For my parents’ generation, everyone knew where they were when JFK was shot. For my generation, everyone knows where they were when they first heard about the terrorist attacks on September 11. Here’s what I remember of that day.
Sept 11, 2001 was my second week of my freshman year of college. I grew up in New York just outside the city and went to college at the U of Maryland, which is just outside of Washington, DC. When my alarm went off, instead of hearing pop music like I normally would have, there was a serious broadcast. Something about the pentagon in trouble. I was confused by what was going on and couldn’t make sense of if it was real, a scare, a joke. And not being much of a morning person anyway, I went to shower.
On my way back, I saw people gathered across the hall and asked what was going on. They said something was happening with the World Trade Center in NY. Nobody had enough details. One tower was hit by a plane, Pentagon was hit by a plane. Well, which one is it? I thought. Surely, it couldn’t be NY and DC.
Details were fuzzy and nobody knew if it was an accident, terrorists, international politics or what, so I did something I’m now embarrassed about. I went to French class. Like it was any normal day. And what makes me feel worse is that most of my classmates were there, too.
After class, there was a better understanding that it was indeed a malicious, horrible attack on US soil. And that it was 2 planes in NY going after the WTC. I was desperately trying to make phone calls home to my parents to see if everyone we knew was ok but all of the cell towers were busy. Busy. Busy. Busy. My sister lives in Manhattan. My friends live in Manhattan. But I was most scared out of my mind about my next door neighbor, the father of great friends.
Growing up, I was over their house every day – the two sisters roughly my age who became my best friends and their parents who treated me like one of their own. We played tag and caught toads together. We watched the 4th of July fireworks together while eating Baskin Robbins ice cream. Their mom would watch as we spent hours every day swimming in their pool. Their dad would play baseball with us and grill hot dogs. And nobody knew if he, or anybody else, was okay.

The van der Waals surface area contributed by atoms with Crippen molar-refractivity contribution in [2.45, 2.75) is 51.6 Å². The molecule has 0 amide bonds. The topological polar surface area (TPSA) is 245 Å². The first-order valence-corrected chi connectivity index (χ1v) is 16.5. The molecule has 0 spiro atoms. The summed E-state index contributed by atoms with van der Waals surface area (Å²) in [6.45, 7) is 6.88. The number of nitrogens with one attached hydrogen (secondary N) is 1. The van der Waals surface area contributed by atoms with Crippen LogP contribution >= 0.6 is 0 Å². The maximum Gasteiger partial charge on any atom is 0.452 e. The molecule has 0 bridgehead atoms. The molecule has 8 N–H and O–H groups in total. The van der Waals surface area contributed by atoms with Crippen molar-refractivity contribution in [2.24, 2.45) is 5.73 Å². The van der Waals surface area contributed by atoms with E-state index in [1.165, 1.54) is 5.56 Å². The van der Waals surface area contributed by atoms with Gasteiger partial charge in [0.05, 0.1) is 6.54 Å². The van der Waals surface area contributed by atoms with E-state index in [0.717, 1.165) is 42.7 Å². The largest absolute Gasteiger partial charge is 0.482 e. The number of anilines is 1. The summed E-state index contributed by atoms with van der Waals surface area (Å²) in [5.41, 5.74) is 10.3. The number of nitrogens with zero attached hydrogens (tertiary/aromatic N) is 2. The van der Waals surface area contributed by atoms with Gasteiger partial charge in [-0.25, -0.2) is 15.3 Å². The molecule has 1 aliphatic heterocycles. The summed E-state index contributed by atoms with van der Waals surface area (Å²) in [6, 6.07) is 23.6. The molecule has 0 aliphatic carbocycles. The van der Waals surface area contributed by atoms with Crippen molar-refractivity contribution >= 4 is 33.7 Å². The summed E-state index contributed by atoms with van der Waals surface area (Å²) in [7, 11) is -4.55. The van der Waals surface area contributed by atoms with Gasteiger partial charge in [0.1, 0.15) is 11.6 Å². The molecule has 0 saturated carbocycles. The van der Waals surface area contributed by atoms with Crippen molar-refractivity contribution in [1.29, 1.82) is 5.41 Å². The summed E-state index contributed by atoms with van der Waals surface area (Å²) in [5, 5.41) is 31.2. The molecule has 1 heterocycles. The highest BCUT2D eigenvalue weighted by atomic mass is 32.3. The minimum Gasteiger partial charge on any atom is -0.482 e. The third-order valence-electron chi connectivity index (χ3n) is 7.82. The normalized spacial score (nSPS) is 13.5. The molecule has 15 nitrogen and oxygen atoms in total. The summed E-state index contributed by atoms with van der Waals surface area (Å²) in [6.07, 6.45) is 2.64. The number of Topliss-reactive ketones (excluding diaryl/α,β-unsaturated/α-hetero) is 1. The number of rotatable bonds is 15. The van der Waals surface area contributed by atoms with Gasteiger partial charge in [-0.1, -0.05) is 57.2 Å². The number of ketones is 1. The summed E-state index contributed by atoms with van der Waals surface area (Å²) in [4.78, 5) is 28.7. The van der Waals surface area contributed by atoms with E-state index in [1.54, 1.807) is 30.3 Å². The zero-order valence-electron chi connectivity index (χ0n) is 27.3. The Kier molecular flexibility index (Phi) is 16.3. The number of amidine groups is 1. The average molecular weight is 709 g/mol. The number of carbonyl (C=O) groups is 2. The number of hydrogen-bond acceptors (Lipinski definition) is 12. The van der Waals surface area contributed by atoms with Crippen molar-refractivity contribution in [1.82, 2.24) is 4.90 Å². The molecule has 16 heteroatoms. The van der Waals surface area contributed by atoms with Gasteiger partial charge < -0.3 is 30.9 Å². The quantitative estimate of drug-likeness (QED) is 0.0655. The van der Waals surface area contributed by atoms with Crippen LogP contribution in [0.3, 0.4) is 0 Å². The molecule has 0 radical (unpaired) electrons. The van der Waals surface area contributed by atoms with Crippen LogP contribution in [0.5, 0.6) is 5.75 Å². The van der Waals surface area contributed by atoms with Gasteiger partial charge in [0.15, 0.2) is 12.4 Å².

I was consoled by others who were from NY and also scared. I had new acquaintances who had family in the Pentagon and they were scared. What a way to bond as freshman, I suppose. But I understood nothing of world politics and who these attackers were or why they hated us. It didn’t make sense. It was when I started to really understand how much politics affected our lives and solidified my choice to be a Political Science major.
I went to a vigil that night and finally got word that my neighbor had escaped and survived without getting hurt thanks to his smart thinking. But could I say that he was ok? Not really. How could anyone be okay after that?
Looking back on those first few days after the attack, I remember the numbness people felt as we tried to understand. We watched videos of brave firefighters still digging through the wreckage. There were still survivors out there, buried or burning but not giving up hope. I remember the solidarity it brought to our country. We were all friendly and nicer to each other. We all came together with pride as Americans. We even supported George W. Bush.
To everyone brave who helped on the scene, or the families who were left without, or the families who had the trust removed from them, you are in my thoughts. To the families who sent their sons and daughters to Iraq and Afghanistan, and to the soldiers who believed suicide was the better option than living after what they’d seen in the wars, you are in my thoughts. To the families who are racially profiled now and discriminated against, you are in my thoughts. I’ll never forget.